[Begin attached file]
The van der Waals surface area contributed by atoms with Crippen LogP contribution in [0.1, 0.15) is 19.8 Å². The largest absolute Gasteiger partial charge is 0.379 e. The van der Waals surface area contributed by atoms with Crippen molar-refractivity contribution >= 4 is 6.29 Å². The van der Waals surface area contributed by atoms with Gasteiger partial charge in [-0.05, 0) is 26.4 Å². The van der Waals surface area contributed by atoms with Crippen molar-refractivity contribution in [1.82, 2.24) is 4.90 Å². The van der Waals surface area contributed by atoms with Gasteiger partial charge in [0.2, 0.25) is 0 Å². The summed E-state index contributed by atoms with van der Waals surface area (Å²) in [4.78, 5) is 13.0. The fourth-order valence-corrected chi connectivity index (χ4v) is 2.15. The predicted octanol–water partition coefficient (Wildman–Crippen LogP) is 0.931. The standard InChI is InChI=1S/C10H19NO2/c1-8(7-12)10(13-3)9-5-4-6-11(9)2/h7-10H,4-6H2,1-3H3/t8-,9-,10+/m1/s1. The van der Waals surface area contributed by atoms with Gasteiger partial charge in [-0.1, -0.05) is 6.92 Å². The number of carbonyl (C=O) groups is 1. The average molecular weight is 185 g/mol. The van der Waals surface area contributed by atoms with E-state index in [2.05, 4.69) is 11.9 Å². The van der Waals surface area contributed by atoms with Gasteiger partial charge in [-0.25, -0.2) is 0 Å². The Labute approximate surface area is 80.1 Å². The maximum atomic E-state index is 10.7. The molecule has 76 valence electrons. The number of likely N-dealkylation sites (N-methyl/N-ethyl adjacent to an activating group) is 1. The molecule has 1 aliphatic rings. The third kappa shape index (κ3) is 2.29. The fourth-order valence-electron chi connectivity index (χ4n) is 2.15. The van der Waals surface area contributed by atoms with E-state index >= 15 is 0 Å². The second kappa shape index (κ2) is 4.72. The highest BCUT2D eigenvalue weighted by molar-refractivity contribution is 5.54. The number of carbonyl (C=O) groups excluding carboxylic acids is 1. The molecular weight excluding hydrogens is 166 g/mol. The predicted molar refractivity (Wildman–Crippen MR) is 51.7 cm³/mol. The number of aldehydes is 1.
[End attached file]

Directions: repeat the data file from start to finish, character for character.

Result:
The van der Waals surface area contributed by atoms with Crippen LogP contribution in [0.1, 0.15) is 19.8 Å². The largest absolute Gasteiger partial charge is 0.379 e. The van der Waals surface area contributed by atoms with Crippen molar-refractivity contribution >= 4 is 6.29 Å². The van der Waals surface area contributed by atoms with Gasteiger partial charge in [-0.05, 0) is 26.4 Å². The van der Waals surface area contributed by atoms with Crippen molar-refractivity contribution in [1.82, 2.24) is 4.90 Å². The van der Waals surface area contributed by atoms with Gasteiger partial charge in [0.2, 0.25) is 0 Å². The summed E-state index contributed by atoms with van der Waals surface area (Å²) in [4.78, 5) is 13.0. The fourth-order valence-corrected chi connectivity index (χ4v) is 2.15. The predicted octanol–water partition coefficient (Wildman–Crippen LogP) is 0.931. The standard InChI is InChI=1S/C10H19NO2/c1-8(7-12)10(13-3)9-5-4-6-11(9)2/h7-10H,4-6H2,1-3H3/t8-,9-,10+/m1/s1. The van der Waals surface area contributed by atoms with Gasteiger partial charge in [-0.1, -0.05) is 6.92 Å². The number of carbonyl (C=O) groups is 1. The average molecular weight is 185 g/mol. The van der Waals surface area contributed by atoms with E-state index in [2.05, 4.69) is 11.9 Å². The van der Waals surface area contributed by atoms with Gasteiger partial charge in [-0.25, -0.2) is 0 Å². The Labute approximate surface area is 80.1 Å². The maximum atomic E-state index is 10.7. The molecule has 76 valence electrons. The number of likely N-dealkylation sites (N-methyl/N-ethyl adjacent to an activating group) is 1. The molecule has 1 aliphatic rings. The third kappa shape index (κ3) is 2.29. The fourth-order valence-electron chi connectivity index (χ4n) is 2.15. The van der Waals surface area contributed by atoms with E-state index >= 15 is 0 Å². The second kappa shape index (κ2) is 4.72. The highest BCUT2D eigenvalue weighted by molar-refractivity contribution is 5.54. The number of carbonyl (C=O) groups excluding carboxylic acids is 1. The molecular weight excluding hydrogens is 166 g/mol. The predicted molar refractivity (Wildman–Crippen MR) is 51.7 cm³/mol. The number of aldehydes is 1.